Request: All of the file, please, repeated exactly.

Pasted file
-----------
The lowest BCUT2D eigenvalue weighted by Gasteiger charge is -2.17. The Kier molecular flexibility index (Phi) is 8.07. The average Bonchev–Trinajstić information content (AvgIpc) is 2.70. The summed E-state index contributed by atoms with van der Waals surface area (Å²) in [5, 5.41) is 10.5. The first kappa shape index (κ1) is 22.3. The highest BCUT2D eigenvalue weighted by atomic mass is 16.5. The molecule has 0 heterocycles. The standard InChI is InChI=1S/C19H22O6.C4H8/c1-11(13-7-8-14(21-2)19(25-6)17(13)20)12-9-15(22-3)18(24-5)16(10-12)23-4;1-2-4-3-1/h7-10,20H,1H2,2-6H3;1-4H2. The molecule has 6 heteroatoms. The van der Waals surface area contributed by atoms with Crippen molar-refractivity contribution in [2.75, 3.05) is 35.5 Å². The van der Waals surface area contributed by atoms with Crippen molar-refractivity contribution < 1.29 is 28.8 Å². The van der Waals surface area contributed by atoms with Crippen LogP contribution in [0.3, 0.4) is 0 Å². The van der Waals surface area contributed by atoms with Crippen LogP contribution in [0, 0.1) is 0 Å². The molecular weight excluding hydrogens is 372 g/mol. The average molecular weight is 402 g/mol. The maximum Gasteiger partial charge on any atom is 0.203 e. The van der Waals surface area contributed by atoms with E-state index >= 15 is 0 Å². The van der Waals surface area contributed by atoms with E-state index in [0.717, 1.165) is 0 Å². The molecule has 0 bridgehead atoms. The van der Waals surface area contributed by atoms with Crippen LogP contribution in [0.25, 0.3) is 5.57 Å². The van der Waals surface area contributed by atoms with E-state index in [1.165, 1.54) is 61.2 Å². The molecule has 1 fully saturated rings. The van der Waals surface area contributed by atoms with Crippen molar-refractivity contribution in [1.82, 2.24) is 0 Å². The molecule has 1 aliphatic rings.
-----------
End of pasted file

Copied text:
The lowest BCUT2D eigenvalue weighted by Gasteiger charge is -2.17. The Kier molecular flexibility index (Phi) is 8.07. The average Bonchev–Trinajstić information content (AvgIpc) is 2.70. The summed E-state index contributed by atoms with van der Waals surface area (Å²) in [5, 5.41) is 10.5. The first kappa shape index (κ1) is 22.3. The highest BCUT2D eigenvalue weighted by atomic mass is 16.5. The molecule has 0 heterocycles. The standard InChI is InChI=1S/C19H22O6.C4H8/c1-11(13-7-8-14(21-2)19(25-6)17(13)20)12-9-15(22-3)18(24-5)16(10-12)23-4;1-2-4-3-1/h7-10,20H,1H2,2-6H3;1-4H2. The molecule has 6 heteroatoms. The van der Waals surface area contributed by atoms with Crippen molar-refractivity contribution in [2.75, 3.05) is 35.5 Å². The van der Waals surface area contributed by atoms with Crippen molar-refractivity contribution < 1.29 is 28.8 Å². The van der Waals surface area contributed by atoms with Crippen LogP contribution in [0.3, 0.4) is 0 Å². The van der Waals surface area contributed by atoms with Crippen LogP contribution in [0, 0.1) is 0 Å². The molecular weight excluding hydrogens is 372 g/mol. The average molecular weight is 402 g/mol. The maximum Gasteiger partial charge on any atom is 0.203 e. The van der Waals surface area contributed by atoms with E-state index >= 15 is 0 Å². The van der Waals surface area contributed by atoms with E-state index in [0.717, 1.165) is 0 Å². The molecule has 0 bridgehead atoms. The van der Waals surface area contributed by atoms with Crippen LogP contribution in [0.25, 0.3) is 5.57 Å². The van der Waals surface area contributed by atoms with E-state index in [1.165, 1.54) is 61.2 Å². The molecule has 1 fully saturated rings. The van der Waals surface area contributed by atoms with Crippen molar-refractivity contribution in [1.82, 2.24) is 0 Å². The molecule has 1 aliphatic rings.